Down the ice went Buffalo Sabres rookie Jack Eichel, skating with the puck on his stick, weaving and spinning and unleashing a backhanded shot that to the naked eye missed the net by maybe a foot, maybe less, but just enough to eventually spring you know who the other way.
Connor McDavid got the puck off of Eichel's miss on the right-wing half wall and went and won the game for the Edmonton Oilers. He used his tantalizing speed to get down the ice in a hurry and a power move to the net that led to a perfect backhanded five-hole shot to give the Oilers a 2-1 win, capping the first chapter in what certainly looks like a rivalry in the making.
The future is here. And it's awesome.
All we need now is for the rest of the Sabres and Oilers to come along for the ride so Edmonton and Buffalo can become Stanley Cup contenders and, hopefully, cross your fingers, face each other in the Stanley Cup Final one day soon.
Wayne Gretzky and Mario Lemieux never got there together. The dream is alive for McDavid and Eichel.
In many ways it was fitting Tuesday to have the first NHL game between McDavid and Eichel (the rest of the Sabres and Oilers were there too, but let's be real, there were 19,070 sets of eyes fixated on the first two picks in the draft last year) on the same night as the game between Alex Ovechkin and Sidney Crosby (OK, the Washington Capitals and Pittsburgh Penguins, but you get the point).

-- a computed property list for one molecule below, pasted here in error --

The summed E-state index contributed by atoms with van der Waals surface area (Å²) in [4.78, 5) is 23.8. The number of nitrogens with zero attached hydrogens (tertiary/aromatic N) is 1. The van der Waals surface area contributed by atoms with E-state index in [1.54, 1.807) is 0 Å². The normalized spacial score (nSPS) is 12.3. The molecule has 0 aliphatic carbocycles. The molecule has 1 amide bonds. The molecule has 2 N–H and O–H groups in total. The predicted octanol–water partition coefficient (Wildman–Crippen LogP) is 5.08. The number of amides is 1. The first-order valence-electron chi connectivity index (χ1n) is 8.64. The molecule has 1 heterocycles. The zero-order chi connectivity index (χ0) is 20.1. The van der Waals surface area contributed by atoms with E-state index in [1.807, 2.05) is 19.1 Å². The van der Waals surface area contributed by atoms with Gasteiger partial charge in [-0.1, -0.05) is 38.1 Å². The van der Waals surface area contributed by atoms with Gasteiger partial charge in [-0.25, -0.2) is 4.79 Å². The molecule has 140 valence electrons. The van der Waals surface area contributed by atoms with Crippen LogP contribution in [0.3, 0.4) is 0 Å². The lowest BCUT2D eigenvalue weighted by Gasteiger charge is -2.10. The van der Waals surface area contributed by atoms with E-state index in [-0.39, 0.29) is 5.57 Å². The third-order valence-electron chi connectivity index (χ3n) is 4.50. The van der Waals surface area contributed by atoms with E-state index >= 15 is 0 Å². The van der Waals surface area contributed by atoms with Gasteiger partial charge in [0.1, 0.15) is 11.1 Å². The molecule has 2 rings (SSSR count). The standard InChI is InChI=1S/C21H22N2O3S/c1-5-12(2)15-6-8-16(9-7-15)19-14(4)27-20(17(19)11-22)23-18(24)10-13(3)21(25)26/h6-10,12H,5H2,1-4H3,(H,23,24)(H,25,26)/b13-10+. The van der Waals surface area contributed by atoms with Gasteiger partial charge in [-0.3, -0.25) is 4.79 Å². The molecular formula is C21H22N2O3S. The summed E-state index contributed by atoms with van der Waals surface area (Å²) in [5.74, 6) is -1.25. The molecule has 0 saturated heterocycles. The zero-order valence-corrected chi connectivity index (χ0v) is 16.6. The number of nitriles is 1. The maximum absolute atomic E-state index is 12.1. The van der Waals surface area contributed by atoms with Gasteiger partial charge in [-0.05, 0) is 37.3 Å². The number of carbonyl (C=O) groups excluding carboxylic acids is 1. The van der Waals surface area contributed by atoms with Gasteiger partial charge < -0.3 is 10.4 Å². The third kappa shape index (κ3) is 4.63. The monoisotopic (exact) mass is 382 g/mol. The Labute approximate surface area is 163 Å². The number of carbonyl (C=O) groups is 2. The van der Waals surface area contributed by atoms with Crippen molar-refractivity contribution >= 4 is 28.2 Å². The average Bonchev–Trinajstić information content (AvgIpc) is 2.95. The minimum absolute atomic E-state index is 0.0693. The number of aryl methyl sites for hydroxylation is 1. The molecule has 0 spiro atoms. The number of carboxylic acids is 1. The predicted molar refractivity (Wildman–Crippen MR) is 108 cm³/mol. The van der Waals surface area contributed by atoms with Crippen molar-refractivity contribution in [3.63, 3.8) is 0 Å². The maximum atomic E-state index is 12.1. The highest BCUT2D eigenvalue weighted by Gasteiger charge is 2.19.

For nearly 11 years, the Crosby-Ovechkin rivalry has been front and center in our hockey conscious, dominating the headlines and feeding hours of national television broadcasts and even more of talk radio and podcast debates across the globe. They've met in the Stanley Cup Playoffs once, almost seven years ago, but man was it ever delicious.
Dueling hat tricks in Game 2 of a series that went seven games. It was a two-week extravaganza for hockey that nobody wanted to end.
The rivalry has lost its steam in recent years, but it still exists. Ovechkin and Crosby are, by the very definition of the word rivalry, competing for the same objective and for superiority in a singular field every time they play each other and, on a macro scale, each time they take the ice for their respective teams, regardless of the opponent.
So, no, it's not over yet, which is why nobody is pushing Crosby and Ovechkin to the side. All we're doing is asking them to make some room at the head table for the NHL's newest generational rivalry.
It was bound to happen eventually. It did on Tuesday, encapsulated in 16 seconds, from the faceoff that led to Eichel's chance (3:32 into overtime) to the time McDavid put the puck through Robin Lehner's five-hole (3:48).
That Eichel missed and McDavid scored is not what matters, nor is it an indictment on the Sabres' center or proof of why the Oilers chose McDavid over Eichel with the No. 1 pick. What matters is that it was the two of them, in overtime, in the big moment, putting us all on the edge of our seats, taking our collective breath away with magical rushes down the ice showing off the skill and beauty in their games.
In an odd way it's better that Eichel didn't score (not for him or the Sabres, of course), because had he we wouldn't have been treated to McDavid's rush the other way, we wouldn't have had our first stirring moment in the McDavid-Eichel story.
It was a welcome-to-the-future moment in Buffalo. There's more to come. And it's going to be awesome.